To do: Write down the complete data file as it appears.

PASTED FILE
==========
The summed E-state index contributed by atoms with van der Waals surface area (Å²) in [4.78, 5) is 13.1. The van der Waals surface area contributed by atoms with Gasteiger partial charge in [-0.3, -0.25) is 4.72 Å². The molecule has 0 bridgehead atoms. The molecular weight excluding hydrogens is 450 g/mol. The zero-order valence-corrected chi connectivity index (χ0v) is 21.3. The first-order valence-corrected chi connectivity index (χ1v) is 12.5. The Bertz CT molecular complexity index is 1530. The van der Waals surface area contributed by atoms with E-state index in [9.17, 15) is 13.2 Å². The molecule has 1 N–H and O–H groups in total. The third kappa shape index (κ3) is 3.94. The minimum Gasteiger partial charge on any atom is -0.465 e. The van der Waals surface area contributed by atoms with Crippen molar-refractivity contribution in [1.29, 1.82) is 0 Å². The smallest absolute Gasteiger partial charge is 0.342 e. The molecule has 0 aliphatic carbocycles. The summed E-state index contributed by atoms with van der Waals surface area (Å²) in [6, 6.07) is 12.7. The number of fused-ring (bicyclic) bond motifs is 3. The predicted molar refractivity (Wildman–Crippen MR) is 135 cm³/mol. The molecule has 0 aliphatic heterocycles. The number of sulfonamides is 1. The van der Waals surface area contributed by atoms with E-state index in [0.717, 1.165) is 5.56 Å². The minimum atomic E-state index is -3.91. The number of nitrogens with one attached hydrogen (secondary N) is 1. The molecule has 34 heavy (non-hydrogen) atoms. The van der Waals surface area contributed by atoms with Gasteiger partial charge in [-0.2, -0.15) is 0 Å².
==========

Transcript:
The summed E-state index contributed by atoms with van der Waals surface area (Å²) in [4.78, 5) is 13.1. The van der Waals surface area contributed by atoms with Gasteiger partial charge in [-0.3, -0.25) is 4.72 Å². The molecule has 0 bridgehead atoms. The molecular weight excluding hydrogens is 450 g/mol. The zero-order valence-corrected chi connectivity index (χ0v) is 21.3. The first-order valence-corrected chi connectivity index (χ1v) is 12.5. The Bertz CT molecular complexity index is 1530. The van der Waals surface area contributed by atoms with E-state index in [9.17, 15) is 13.2 Å². The molecule has 1 N–H and O–H groups in total. The third kappa shape index (κ3) is 3.94. The minimum Gasteiger partial charge on any atom is -0.465 e. The van der Waals surface area contributed by atoms with Crippen molar-refractivity contribution in [1.29, 1.82) is 0 Å². The smallest absolute Gasteiger partial charge is 0.342 e. The molecule has 0 aliphatic carbocycles. The summed E-state index contributed by atoms with van der Waals surface area (Å²) in [6, 6.07) is 12.7. The number of fused-ring (bicyclic) bond motifs is 3. The predicted molar refractivity (Wildman–Crippen MR) is 135 cm³/mol. The molecule has 0 aliphatic heterocycles. The number of sulfonamides is 1. The van der Waals surface area contributed by atoms with E-state index in [0.717, 1.165) is 5.56 Å². The minimum atomic E-state index is -3.91. The number of nitrogens with one attached hydrogen (secondary N) is 1. The molecule has 34 heavy (non-hydrogen) atoms. The van der Waals surface area contributed by atoms with Gasteiger partial charge in [-0.2, -0.15) is 0 Å².